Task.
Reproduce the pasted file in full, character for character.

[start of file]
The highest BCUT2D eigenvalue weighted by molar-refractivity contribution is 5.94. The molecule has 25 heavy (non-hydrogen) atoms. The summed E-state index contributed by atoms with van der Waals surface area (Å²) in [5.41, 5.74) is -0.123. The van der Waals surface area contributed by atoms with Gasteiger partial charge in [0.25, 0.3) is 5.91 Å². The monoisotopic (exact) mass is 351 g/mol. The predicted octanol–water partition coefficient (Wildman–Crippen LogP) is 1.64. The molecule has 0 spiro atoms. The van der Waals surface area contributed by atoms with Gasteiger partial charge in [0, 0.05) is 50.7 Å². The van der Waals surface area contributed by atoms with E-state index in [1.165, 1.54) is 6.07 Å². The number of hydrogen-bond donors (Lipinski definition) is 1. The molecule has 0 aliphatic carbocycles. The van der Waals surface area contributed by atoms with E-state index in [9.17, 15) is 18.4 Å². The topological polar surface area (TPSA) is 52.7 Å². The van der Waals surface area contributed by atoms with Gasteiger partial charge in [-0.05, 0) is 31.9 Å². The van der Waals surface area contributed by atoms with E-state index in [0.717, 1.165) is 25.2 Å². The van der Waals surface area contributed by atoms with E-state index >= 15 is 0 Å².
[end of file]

The highest BCUT2D eigenvalue weighted by molar-refractivity contribution is 5.94. The molecule has 25 heavy (non-hydrogen) atoms. The summed E-state index contributed by atoms with van der Waals surface area (Å²) in [5.41, 5.74) is -0.123. The van der Waals surface area contributed by atoms with Gasteiger partial charge in [0.25, 0.3) is 5.91 Å². The monoisotopic (exact) mass is 351 g/mol. The predicted octanol–water partition coefficient (Wildman–Crippen LogP) is 1.64. The molecule has 0 spiro atoms. The van der Waals surface area contributed by atoms with Gasteiger partial charge in [0, 0.05) is 50.7 Å². The van der Waals surface area contributed by atoms with E-state index in [1.165, 1.54) is 6.07 Å². The number of hydrogen-bond donors (Lipinski definition) is 1. The molecule has 0 aliphatic carbocycles. The van der Waals surface area contributed by atoms with E-state index in [9.17, 15) is 18.4 Å². The topological polar surface area (TPSA) is 52.7 Å². The van der Waals surface area contributed by atoms with Gasteiger partial charge in [-0.05, 0) is 31.9 Å². The van der Waals surface area contributed by atoms with E-state index in [0.717, 1.165) is 25.2 Å². The van der Waals surface area contributed by atoms with E-state index >= 15 is 0 Å².